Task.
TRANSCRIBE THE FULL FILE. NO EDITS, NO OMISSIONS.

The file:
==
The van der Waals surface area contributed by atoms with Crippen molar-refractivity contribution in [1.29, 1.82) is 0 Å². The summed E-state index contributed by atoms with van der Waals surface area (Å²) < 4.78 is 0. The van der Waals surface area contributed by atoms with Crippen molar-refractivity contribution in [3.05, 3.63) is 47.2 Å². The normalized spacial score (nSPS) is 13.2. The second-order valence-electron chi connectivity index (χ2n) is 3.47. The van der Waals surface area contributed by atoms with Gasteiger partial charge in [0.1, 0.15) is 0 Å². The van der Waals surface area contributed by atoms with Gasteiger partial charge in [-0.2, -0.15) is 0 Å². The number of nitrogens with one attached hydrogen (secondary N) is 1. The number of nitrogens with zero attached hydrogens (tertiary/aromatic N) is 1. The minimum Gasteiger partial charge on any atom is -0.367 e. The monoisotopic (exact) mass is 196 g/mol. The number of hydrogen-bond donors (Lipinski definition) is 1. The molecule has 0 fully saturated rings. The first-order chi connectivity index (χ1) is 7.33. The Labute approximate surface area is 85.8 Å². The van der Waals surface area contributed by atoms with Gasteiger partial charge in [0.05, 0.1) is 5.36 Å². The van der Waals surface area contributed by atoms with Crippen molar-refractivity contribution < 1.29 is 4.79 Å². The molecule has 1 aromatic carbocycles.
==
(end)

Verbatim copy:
The van der Waals surface area contributed by atoms with Crippen molar-refractivity contribution in [1.29, 1.82) is 0 Å². The summed E-state index contributed by atoms with van der Waals surface area (Å²) < 4.78 is 0. The van der Waals surface area contributed by atoms with Crippen molar-refractivity contribution in [3.05, 3.63) is 47.2 Å². The normalized spacial score (nSPS) is 13.2. The second-order valence-electron chi connectivity index (χ2n) is 3.47. The van der Waals surface area contributed by atoms with Gasteiger partial charge in [0.1, 0.15) is 0 Å². The van der Waals surface area contributed by atoms with Gasteiger partial charge in [-0.2, -0.15) is 0 Å². The number of nitrogens with one attached hydrogen (secondary N) is 1. The number of nitrogens with zero attached hydrogens (tertiary/aromatic N) is 1. The minimum Gasteiger partial charge on any atom is -0.367 e. The monoisotopic (exact) mass is 196 g/mol. The number of hydrogen-bond donors (Lipinski definition) is 1. The molecule has 0 fully saturated rings. The first-order chi connectivity index (χ1) is 7.33. The Labute approximate surface area is 85.8 Å². The van der Waals surface area contributed by atoms with Gasteiger partial charge in [0.05, 0.1) is 5.36 Å². The van der Waals surface area contributed by atoms with Crippen molar-refractivity contribution < 1.29 is 4.79 Å². The molecule has 1 aromatic carbocycles.